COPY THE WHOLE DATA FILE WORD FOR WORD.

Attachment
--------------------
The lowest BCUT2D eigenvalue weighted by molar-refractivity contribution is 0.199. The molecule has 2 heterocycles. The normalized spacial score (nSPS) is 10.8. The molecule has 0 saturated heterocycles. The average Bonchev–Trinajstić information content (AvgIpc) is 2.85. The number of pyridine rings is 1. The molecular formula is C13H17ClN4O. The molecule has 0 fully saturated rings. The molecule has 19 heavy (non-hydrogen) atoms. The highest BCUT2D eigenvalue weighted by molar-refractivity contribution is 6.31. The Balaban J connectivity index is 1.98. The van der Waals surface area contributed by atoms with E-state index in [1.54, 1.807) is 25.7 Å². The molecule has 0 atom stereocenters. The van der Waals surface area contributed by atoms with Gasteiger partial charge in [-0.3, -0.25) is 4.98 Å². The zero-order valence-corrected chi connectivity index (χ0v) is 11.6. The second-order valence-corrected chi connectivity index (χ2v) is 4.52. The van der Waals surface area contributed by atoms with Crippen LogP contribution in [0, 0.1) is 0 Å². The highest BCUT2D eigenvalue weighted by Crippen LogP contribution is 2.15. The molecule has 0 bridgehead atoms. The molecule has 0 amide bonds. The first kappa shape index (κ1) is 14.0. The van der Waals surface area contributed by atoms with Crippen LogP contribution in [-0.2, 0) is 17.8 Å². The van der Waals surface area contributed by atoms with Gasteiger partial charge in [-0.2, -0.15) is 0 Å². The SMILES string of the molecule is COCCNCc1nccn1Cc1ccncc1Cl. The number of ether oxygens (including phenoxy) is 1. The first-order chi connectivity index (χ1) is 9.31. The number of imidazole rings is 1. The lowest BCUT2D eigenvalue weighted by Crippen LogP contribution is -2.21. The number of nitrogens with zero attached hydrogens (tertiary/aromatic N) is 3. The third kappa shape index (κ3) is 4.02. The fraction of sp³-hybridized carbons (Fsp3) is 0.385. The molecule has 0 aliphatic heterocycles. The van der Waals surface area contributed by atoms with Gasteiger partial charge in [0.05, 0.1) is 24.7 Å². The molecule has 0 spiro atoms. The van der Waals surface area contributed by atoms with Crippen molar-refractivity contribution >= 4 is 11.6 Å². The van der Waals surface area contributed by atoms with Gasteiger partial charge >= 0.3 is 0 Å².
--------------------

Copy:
The lowest BCUT2D eigenvalue weighted by molar-refractivity contribution is 0.199. The molecule has 2 heterocycles. The normalized spacial score (nSPS) is 10.8. The molecule has 0 saturated heterocycles. The average Bonchev–Trinajstić information content (AvgIpc) is 2.85. The number of pyridine rings is 1. The molecular formula is C13H17ClN4O. The molecule has 0 fully saturated rings. The molecule has 19 heavy (non-hydrogen) atoms. The highest BCUT2D eigenvalue weighted by molar-refractivity contribution is 6.31. The Balaban J connectivity index is 1.98. The van der Waals surface area contributed by atoms with E-state index in [1.54, 1.807) is 25.7 Å². The molecule has 0 atom stereocenters. The van der Waals surface area contributed by atoms with Gasteiger partial charge in [-0.3, -0.25) is 4.98 Å². The zero-order valence-corrected chi connectivity index (χ0v) is 11.6. The second-order valence-corrected chi connectivity index (χ2v) is 4.52. The van der Waals surface area contributed by atoms with Crippen LogP contribution in [0, 0.1) is 0 Å². The highest BCUT2D eigenvalue weighted by Crippen LogP contribution is 2.15. The molecule has 0 bridgehead atoms. The molecule has 0 amide bonds. The first kappa shape index (κ1) is 14.0. The van der Waals surface area contributed by atoms with Crippen LogP contribution in [-0.2, 0) is 17.8 Å². The van der Waals surface area contributed by atoms with Gasteiger partial charge in [-0.2, -0.15) is 0 Å². The SMILES string of the molecule is COCCNCc1nccn1Cc1ccncc1Cl. The number of ether oxygens (including phenoxy) is 1. The first-order chi connectivity index (χ1) is 9.31. The number of imidazole rings is 1. The lowest BCUT2D eigenvalue weighted by Crippen LogP contribution is -2.21. The number of nitrogens with zero attached hydrogens (tertiary/aromatic N) is 3. The third kappa shape index (κ3) is 4.02. The fraction of sp³-hybridized carbons (Fsp3) is 0.385. The molecule has 0 aliphatic heterocycles. The van der Waals surface area contributed by atoms with Gasteiger partial charge in [0.05, 0.1) is 24.7 Å². The molecule has 0 spiro atoms. The van der Waals surface area contributed by atoms with Crippen molar-refractivity contribution >= 4 is 11.6 Å². The van der Waals surface area contributed by atoms with Gasteiger partial charge >= 0.3 is 0 Å².